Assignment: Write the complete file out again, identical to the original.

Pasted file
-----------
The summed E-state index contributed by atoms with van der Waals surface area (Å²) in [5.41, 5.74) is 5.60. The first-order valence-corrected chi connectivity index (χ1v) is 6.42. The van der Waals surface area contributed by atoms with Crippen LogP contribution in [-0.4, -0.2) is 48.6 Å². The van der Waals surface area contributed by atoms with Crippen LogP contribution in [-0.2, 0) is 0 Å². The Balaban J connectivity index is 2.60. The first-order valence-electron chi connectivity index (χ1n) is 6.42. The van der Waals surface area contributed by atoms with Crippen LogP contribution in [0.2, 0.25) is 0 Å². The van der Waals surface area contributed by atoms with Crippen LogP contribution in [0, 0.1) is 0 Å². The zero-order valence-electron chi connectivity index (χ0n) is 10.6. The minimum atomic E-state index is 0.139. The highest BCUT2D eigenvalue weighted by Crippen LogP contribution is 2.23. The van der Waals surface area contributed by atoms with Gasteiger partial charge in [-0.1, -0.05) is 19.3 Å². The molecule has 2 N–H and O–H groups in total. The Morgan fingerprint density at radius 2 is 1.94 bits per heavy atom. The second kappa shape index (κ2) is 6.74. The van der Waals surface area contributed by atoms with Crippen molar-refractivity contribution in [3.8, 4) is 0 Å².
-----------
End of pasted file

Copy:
The summed E-state index contributed by atoms with van der Waals surface area (Å²) in [5.41, 5.74) is 5.60. The first-order valence-corrected chi connectivity index (χ1v) is 6.42. The van der Waals surface area contributed by atoms with Crippen LogP contribution in [-0.4, -0.2) is 48.6 Å². The van der Waals surface area contributed by atoms with Crippen LogP contribution in [-0.2, 0) is 0 Å². The Balaban J connectivity index is 2.60. The first-order valence-electron chi connectivity index (χ1n) is 6.42. The van der Waals surface area contributed by atoms with Crippen LogP contribution in [0.2, 0.25) is 0 Å². The van der Waals surface area contributed by atoms with Crippen LogP contribution in [0, 0.1) is 0 Å². The zero-order valence-electron chi connectivity index (χ0n) is 10.6. The minimum atomic E-state index is 0.139. The highest BCUT2D eigenvalue weighted by Crippen LogP contribution is 2.23. The van der Waals surface area contributed by atoms with Gasteiger partial charge in [-0.1, -0.05) is 19.3 Å². The molecule has 2 N–H and O–H groups in total. The Morgan fingerprint density at radius 2 is 1.94 bits per heavy atom. The second kappa shape index (κ2) is 6.74. The van der Waals surface area contributed by atoms with Crippen molar-refractivity contribution in [3.8, 4) is 0 Å².